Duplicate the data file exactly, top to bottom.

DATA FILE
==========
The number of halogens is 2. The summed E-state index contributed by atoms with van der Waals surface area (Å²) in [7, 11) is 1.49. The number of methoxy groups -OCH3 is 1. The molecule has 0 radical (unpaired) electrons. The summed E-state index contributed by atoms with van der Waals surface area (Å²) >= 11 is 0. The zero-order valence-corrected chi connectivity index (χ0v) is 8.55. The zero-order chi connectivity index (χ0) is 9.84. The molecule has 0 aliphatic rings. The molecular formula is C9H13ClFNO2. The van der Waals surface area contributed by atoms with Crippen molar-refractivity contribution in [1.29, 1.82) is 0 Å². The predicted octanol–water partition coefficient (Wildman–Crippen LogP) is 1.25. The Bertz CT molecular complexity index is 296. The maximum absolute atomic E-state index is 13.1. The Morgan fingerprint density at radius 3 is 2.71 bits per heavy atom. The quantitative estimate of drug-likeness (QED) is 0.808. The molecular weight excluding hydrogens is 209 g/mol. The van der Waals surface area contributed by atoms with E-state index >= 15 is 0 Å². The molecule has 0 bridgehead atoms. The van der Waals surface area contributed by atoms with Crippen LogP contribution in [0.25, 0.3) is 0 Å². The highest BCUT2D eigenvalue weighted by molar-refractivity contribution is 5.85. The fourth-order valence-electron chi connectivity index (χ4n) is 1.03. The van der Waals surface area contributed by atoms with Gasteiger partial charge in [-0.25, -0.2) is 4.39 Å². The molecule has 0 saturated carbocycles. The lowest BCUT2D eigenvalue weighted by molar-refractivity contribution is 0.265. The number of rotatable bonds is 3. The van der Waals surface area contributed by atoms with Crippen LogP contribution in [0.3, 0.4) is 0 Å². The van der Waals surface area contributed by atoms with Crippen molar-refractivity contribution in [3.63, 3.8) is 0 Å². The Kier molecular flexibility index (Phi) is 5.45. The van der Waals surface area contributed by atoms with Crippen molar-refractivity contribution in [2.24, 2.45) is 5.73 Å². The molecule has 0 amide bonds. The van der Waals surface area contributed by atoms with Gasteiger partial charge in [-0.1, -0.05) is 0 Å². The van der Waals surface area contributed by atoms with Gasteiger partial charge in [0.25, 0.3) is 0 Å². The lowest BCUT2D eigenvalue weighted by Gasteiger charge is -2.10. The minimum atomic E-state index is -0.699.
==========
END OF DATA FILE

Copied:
The number of halogens is 2. The summed E-state index contributed by atoms with van der Waals surface area (Å²) in [7, 11) is 1.49. The number of methoxy groups -OCH3 is 1. The molecule has 0 radical (unpaired) electrons. The summed E-state index contributed by atoms with van der Waals surface area (Å²) >= 11 is 0. The zero-order valence-corrected chi connectivity index (χ0v) is 8.55. The zero-order chi connectivity index (χ0) is 9.84. The molecule has 0 aliphatic rings. The molecular formula is C9H13ClFNO2. The van der Waals surface area contributed by atoms with Crippen molar-refractivity contribution in [1.29, 1.82) is 0 Å². The predicted octanol–water partition coefficient (Wildman–Crippen LogP) is 1.25. The Bertz CT molecular complexity index is 296. The maximum absolute atomic E-state index is 13.1. The Morgan fingerprint density at radius 3 is 2.71 bits per heavy atom. The quantitative estimate of drug-likeness (QED) is 0.808. The molecular weight excluding hydrogens is 209 g/mol. The van der Waals surface area contributed by atoms with E-state index >= 15 is 0 Å². The molecule has 0 bridgehead atoms. The van der Waals surface area contributed by atoms with Crippen LogP contribution in [0.25, 0.3) is 0 Å². The highest BCUT2D eigenvalue weighted by molar-refractivity contribution is 5.85. The fourth-order valence-electron chi connectivity index (χ4n) is 1.03. The van der Waals surface area contributed by atoms with Gasteiger partial charge in [-0.25, -0.2) is 4.39 Å². The molecule has 0 saturated carbocycles. The lowest BCUT2D eigenvalue weighted by molar-refractivity contribution is 0.265. The number of rotatable bonds is 3. The van der Waals surface area contributed by atoms with Crippen LogP contribution in [0.3, 0.4) is 0 Å². The van der Waals surface area contributed by atoms with Crippen molar-refractivity contribution in [3.63, 3.8) is 0 Å². The Kier molecular flexibility index (Phi) is 5.45. The van der Waals surface area contributed by atoms with Crippen molar-refractivity contribution in [2.24, 2.45) is 5.73 Å². The molecule has 0 amide bonds. The van der Waals surface area contributed by atoms with Gasteiger partial charge in [-0.1, -0.05) is 0 Å². The van der Waals surface area contributed by atoms with Gasteiger partial charge in [0.25, 0.3) is 0 Å². The lowest BCUT2D eigenvalue weighted by Gasteiger charge is -2.10. The minimum atomic E-state index is -0.699.